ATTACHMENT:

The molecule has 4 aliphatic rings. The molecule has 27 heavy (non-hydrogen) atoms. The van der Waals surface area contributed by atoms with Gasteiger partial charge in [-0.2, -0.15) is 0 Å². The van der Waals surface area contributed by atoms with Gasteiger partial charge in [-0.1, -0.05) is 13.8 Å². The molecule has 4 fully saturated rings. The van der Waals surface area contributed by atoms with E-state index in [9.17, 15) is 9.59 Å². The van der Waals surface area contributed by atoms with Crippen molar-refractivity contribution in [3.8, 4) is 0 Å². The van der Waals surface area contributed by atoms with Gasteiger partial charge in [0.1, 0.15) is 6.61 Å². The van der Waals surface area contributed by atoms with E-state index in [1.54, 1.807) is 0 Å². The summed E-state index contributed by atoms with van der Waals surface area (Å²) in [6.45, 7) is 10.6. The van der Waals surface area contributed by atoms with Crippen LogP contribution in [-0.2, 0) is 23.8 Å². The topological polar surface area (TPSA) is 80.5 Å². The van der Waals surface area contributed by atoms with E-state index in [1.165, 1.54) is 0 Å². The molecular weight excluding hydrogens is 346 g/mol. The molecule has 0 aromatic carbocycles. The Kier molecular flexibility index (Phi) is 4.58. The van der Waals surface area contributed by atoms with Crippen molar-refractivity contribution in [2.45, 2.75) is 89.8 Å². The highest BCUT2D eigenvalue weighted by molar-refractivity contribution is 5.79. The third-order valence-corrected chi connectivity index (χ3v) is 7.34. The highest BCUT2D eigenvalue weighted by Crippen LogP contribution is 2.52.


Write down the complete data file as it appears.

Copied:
The molecule has 4 aliphatic rings. The molecule has 27 heavy (non-hydrogen) atoms. The van der Waals surface area contributed by atoms with Gasteiger partial charge in [-0.2, -0.15) is 0 Å². The van der Waals surface area contributed by atoms with Gasteiger partial charge in [-0.1, -0.05) is 13.8 Å². The molecule has 4 fully saturated rings. The van der Waals surface area contributed by atoms with E-state index in [9.17, 15) is 9.59 Å². The van der Waals surface area contributed by atoms with Crippen molar-refractivity contribution in [3.8, 4) is 0 Å². The van der Waals surface area contributed by atoms with Gasteiger partial charge in [0.1, 0.15) is 6.61 Å². The van der Waals surface area contributed by atoms with E-state index in [1.54, 1.807) is 0 Å². The summed E-state index contributed by atoms with van der Waals surface area (Å²) in [6.45, 7) is 10.6. The van der Waals surface area contributed by atoms with Crippen LogP contribution in [-0.2, 0) is 23.8 Å². The topological polar surface area (TPSA) is 80.5 Å². The van der Waals surface area contributed by atoms with E-state index in [1.165, 1.54) is 0 Å². The molecular weight excluding hydrogens is 346 g/mol. The molecule has 0 aromatic carbocycles. The Kier molecular flexibility index (Phi) is 4.58. The van der Waals surface area contributed by atoms with Crippen molar-refractivity contribution in [2.45, 2.75) is 89.8 Å². The highest BCUT2D eigenvalue weighted by molar-refractivity contribution is 5.79. The third-order valence-corrected chi connectivity index (χ3v) is 7.34. The highest BCUT2D eigenvalue weighted by Crippen LogP contribution is 2.52.